It’s not a big surprise that defense was the focus this year. The Seahawks needed a pass rusher, whether you agree with the Irvin pick or not. That was the #1 priority – always was. There’s a reason why we paired the Seahawks with a pass rusher in every single one of our mock drafts from January to April. Clearly we didn’t focus in on the right players (although nobody pegged Bruce Irvin) but a pass rusher was key nonetheless. Linebacker was also an obvious need and it was no surprise to see that position addressed in round two.
The rest of the picks come with a degree of the unknown. Korey Toomer may prove to be special teams fodder, alongside Winston Guy. Expect Guy to get the chance to fill the Atari Bigby vacancy. Jeremy Lane received rave reviews for a performance against LSU last season and could be another one of Seattle’s late round sleepers. I like 7th round pick Greg Scruggs as a physical specimen and watched footage of his pro-day where he looked the part and moved well. Jaye Howard is an underrated pass rusher from the interior who will knife through one-on-one blocks and could end up being the one guy who really has an impact from the R4-7 group.
People are already asking why the offensive line and wide receiver positions weren’t addressed. The Seahawks made some moves last year at receiver and people shouldn’t write of an improved season for all with improved health and better quarterback play. If Sidney Rice and Zach Miller play at anything like their peak in 2012, you’re talking about two potential stars. Doug Baldwin continues to develop, while Golden Tate is facing a make-or-break season. Mike Williams deserves a chance to re-emerge after a disappointing 2011.
As for the offensive line, don’t underestimate Seattle’s depth and appreciation for what they have already. The line didn’t miss a beat last year when James Carpenter and John Moffitt suffered injury and were then joined by Russell Okung. The players who stepped in were not big names or high profile draft picks, but they all thrived. Whether it’s Lemuel Jeanpierre, Paul McQuistan or Breno Giacomini – those guys deserve the chance to compete to start. Seattle has also added Deuce Lutui and Frank Omiyale, so will feel good about their chances of filling the hole left by Robert Gallery. A lot of people like to think you need five first round picks to make a good offensive line, but that simply isn’t the case.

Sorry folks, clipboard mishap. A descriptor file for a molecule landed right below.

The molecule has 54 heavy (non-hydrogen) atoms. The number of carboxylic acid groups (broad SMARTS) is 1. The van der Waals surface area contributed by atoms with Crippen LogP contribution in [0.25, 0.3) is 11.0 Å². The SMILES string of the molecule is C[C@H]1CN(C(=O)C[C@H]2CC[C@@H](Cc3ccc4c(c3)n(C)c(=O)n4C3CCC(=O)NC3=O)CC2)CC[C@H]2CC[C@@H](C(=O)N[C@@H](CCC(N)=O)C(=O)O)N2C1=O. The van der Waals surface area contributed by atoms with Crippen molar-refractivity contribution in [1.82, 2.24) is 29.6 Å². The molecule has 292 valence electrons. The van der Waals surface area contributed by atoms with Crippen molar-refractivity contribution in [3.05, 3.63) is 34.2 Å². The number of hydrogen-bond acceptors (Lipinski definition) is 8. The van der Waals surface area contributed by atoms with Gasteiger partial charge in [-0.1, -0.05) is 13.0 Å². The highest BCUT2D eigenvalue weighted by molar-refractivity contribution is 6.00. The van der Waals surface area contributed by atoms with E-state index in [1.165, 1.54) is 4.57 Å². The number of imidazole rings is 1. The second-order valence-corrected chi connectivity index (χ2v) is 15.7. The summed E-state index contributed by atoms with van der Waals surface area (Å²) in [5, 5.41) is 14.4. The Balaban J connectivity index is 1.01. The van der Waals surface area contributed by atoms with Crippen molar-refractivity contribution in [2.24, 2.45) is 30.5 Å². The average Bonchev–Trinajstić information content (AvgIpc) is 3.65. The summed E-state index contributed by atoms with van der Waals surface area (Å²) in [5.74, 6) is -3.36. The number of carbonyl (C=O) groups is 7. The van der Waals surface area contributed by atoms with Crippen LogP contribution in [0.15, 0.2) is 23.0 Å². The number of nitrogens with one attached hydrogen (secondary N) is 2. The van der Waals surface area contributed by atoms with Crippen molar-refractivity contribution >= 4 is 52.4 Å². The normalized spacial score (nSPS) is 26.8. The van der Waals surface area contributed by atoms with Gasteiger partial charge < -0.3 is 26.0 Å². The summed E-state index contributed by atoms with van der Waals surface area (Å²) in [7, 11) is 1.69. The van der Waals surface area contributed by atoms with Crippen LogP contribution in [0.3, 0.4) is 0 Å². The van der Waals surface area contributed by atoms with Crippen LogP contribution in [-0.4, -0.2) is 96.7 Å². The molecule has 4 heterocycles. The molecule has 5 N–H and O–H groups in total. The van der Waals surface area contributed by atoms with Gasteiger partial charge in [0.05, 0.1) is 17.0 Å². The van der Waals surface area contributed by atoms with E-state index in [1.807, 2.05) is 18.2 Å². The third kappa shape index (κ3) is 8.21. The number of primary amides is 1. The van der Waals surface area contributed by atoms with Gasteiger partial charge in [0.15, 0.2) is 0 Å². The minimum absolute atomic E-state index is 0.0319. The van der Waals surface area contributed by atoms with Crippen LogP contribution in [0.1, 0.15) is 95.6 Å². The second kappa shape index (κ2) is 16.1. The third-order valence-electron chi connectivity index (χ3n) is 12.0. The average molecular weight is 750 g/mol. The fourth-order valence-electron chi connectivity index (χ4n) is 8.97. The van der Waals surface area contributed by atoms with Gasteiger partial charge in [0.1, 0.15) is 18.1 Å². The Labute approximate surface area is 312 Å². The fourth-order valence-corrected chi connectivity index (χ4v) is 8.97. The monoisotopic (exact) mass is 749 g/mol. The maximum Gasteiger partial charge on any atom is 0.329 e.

Overall it’s a draft class that will do well to provide Seattle with as many key starters as 2010 and 2011. The Bruce Irvin pick shocked the NFL and will be similarly lauded or hammered depending on the performance of ‘Brucemode’ this year. He’s an explosive pass rusher off the edge and the Seahawks haven’t taken this move lightly. A lot of teams react to the draft, but nobody can fault Seattle for being pro-active. They know what they want, they identify roles and they attack. Irvin isn’t the type of guy you draft on a whim because he’s BPA, you draft him with a vision. Other teams like the Jets drafted Quinton Coples because he was there, and now they have to work him into the system. Irvin was probably in Seattle’s thoughts in January.
They’ll know exactly what they want from their latest first round pick and if he can provide an impact in the Raheem Brock-role, then he could end up being one of the most popular players on this team in a generation (his press conference shows why). An improved pass rush and better quarterback play were Seattle’s two defining needs coming into this draft. Irvin and Russell Wilson may well be the answer.
Rishaw Johnson (OG, Cal. PA), Carson Wiggs (K, Purdue), Jon Opperud (OT, Montana), DeShawn Shead (S, Portland State), Monte Taylor (DE, Cincinnati), Phil Bates (WR/QB, Ohio), Sean McGrath (TE, Henderson State), Jermaine Kearse (WR, Washington), London Durham (CB, McNeese State), Lavasier Tuinei (WR, Oregon), Chris Hart (QB, Weber), Addison Lawrence (OT, Mississippi State)
Game tape on Kearse below: